Green Technologies: E-mobility

Germany has long been a leader in “green” technologies, but it’s facing growing global competition from around the globe. In a special report for The Local, Sally McGrane examines the energy challenges and opportunities of the 21st century.

Green Technologies: E-mobility
Photo: DPA


While France, working with the Japanese companies, will have electric cars on the market this year, German automakers have been slower to move away from fossil fuels, according to Frank Müller, CEO of the German e-Mobility Association. With the exception of Daimler’s Elektro-Smart, no German electric car will be ready before 2012. “The German auto industry has a lot of expertise in diesel engines,” said Müller. “They’ve made a lot of investments into these engines, and they want to profit from them before they make new investments.”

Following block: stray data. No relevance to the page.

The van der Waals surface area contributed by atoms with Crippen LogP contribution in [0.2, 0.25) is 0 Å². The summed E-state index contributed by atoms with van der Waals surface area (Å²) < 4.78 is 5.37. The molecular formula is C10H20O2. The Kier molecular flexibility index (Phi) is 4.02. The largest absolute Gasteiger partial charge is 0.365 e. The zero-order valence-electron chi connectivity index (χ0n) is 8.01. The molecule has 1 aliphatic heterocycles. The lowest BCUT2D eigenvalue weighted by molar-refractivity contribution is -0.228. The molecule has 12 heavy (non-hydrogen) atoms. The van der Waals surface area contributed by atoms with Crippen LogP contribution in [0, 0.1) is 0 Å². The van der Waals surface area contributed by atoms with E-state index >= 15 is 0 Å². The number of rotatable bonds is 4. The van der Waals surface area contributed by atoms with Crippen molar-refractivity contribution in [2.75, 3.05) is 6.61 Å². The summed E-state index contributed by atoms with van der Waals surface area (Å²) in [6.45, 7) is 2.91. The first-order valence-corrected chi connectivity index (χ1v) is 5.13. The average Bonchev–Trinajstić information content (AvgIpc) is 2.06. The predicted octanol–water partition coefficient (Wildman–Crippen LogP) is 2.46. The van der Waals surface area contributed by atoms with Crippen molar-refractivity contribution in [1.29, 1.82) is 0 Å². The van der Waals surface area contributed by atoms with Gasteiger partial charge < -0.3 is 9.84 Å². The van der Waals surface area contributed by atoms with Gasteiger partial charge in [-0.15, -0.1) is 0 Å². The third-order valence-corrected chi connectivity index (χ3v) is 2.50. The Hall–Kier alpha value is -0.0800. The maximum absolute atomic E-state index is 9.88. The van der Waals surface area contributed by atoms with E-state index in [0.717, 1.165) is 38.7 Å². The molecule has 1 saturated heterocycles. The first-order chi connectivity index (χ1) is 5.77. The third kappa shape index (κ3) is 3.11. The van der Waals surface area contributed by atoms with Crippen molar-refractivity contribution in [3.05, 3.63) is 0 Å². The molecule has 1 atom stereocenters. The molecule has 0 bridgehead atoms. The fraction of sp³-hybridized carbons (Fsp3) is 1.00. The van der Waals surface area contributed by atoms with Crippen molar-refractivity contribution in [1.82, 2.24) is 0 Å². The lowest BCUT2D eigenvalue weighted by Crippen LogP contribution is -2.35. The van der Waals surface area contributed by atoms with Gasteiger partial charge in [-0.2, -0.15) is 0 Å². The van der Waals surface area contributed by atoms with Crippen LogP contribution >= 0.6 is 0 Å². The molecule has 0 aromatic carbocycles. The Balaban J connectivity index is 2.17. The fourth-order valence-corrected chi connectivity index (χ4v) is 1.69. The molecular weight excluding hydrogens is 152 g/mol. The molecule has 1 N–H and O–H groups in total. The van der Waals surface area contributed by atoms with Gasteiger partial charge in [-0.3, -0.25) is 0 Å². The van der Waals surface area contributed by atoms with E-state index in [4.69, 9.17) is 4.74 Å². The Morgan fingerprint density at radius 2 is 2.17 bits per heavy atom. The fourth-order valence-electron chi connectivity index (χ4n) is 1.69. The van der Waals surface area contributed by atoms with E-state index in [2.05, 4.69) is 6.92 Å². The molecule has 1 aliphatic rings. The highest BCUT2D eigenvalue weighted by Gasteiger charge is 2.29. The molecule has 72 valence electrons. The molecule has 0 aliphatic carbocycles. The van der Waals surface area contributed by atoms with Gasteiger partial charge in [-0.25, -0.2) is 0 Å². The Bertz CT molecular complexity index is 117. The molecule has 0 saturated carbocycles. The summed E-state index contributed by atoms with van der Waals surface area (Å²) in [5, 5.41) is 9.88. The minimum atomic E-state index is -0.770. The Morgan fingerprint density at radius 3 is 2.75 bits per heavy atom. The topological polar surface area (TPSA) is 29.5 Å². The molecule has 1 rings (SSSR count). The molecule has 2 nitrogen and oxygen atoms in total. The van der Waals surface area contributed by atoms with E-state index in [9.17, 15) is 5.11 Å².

Carmakers counter that the issue is complex. Daimler cites an experimental e-mobility project already underway in Berlin and a commitment to developing a lithium-ion battery among their current investments in e-mobility. “Until electric driven vehicles can take an important share in the car-market, many questions have to be clarified. Economy, politics, sciences have to co-operate,” wrote Dan von Appen, in the research, development, and environmental communications department at Daimler-Benz. “We are convinced that many different technological solutions will be in use in parallel for a long time.”

Right now, according to Müller, the French government has invested three times as much into electric cars and infrastructure as the Germans. So e-mobility is the exception to the green German rule? “Right,” said Müller.

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